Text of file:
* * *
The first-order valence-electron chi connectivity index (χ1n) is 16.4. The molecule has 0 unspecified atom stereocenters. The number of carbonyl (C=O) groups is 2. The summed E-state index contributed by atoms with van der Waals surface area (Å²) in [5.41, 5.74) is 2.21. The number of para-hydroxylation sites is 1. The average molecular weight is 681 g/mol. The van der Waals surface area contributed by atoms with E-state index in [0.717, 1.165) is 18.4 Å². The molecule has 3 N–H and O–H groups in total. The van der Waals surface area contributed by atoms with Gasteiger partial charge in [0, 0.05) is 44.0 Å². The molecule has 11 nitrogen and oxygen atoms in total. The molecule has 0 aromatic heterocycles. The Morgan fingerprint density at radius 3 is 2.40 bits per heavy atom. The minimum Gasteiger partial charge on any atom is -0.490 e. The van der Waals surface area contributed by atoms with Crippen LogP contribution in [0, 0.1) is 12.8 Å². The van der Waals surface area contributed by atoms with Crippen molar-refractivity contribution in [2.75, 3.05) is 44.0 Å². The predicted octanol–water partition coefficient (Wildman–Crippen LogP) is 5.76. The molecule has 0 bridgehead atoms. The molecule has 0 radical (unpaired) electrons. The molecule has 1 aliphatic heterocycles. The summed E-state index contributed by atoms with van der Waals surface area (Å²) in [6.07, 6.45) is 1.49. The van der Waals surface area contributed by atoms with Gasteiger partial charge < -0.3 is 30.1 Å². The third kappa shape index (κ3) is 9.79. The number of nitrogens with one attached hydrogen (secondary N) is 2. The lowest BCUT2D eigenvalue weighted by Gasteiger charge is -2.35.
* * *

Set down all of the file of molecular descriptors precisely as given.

The first-order valence-electron chi connectivity index (χ1n) is 16.4. The molecule has 0 unspecified atom stereocenters. The number of carbonyl (C=O) groups is 2. The summed E-state index contributed by atoms with van der Waals surface area (Å²) in [5.41, 5.74) is 2.21. The number of para-hydroxylation sites is 1. The average molecular weight is 681 g/mol. The van der Waals surface area contributed by atoms with E-state index in [0.717, 1.165) is 18.4 Å². The molecule has 3 N–H and O–H groups in total. The van der Waals surface area contributed by atoms with Gasteiger partial charge in [0, 0.05) is 44.0 Å². The molecule has 11 nitrogen and oxygen atoms in total. The molecule has 0 aromatic heterocycles. The Morgan fingerprint density at radius 3 is 2.40 bits per heavy atom. The minimum Gasteiger partial charge on any atom is -0.490 e. The van der Waals surface area contributed by atoms with Crippen LogP contribution in [0, 0.1) is 12.8 Å². The van der Waals surface area contributed by atoms with Crippen molar-refractivity contribution in [2.75, 3.05) is 44.0 Å². The predicted octanol–water partition coefficient (Wildman–Crippen LogP) is 5.76. The molecule has 0 bridgehead atoms. The molecule has 0 radical (unpaired) electrons. The molecule has 1 aliphatic heterocycles. The summed E-state index contributed by atoms with van der Waals surface area (Å²) in [6.07, 6.45) is 1.49. The van der Waals surface area contributed by atoms with Gasteiger partial charge < -0.3 is 30.1 Å². The third kappa shape index (κ3) is 9.79. The number of nitrogens with one attached hydrogen (secondary N) is 2. The lowest BCUT2D eigenvalue weighted by Gasteiger charge is -2.35.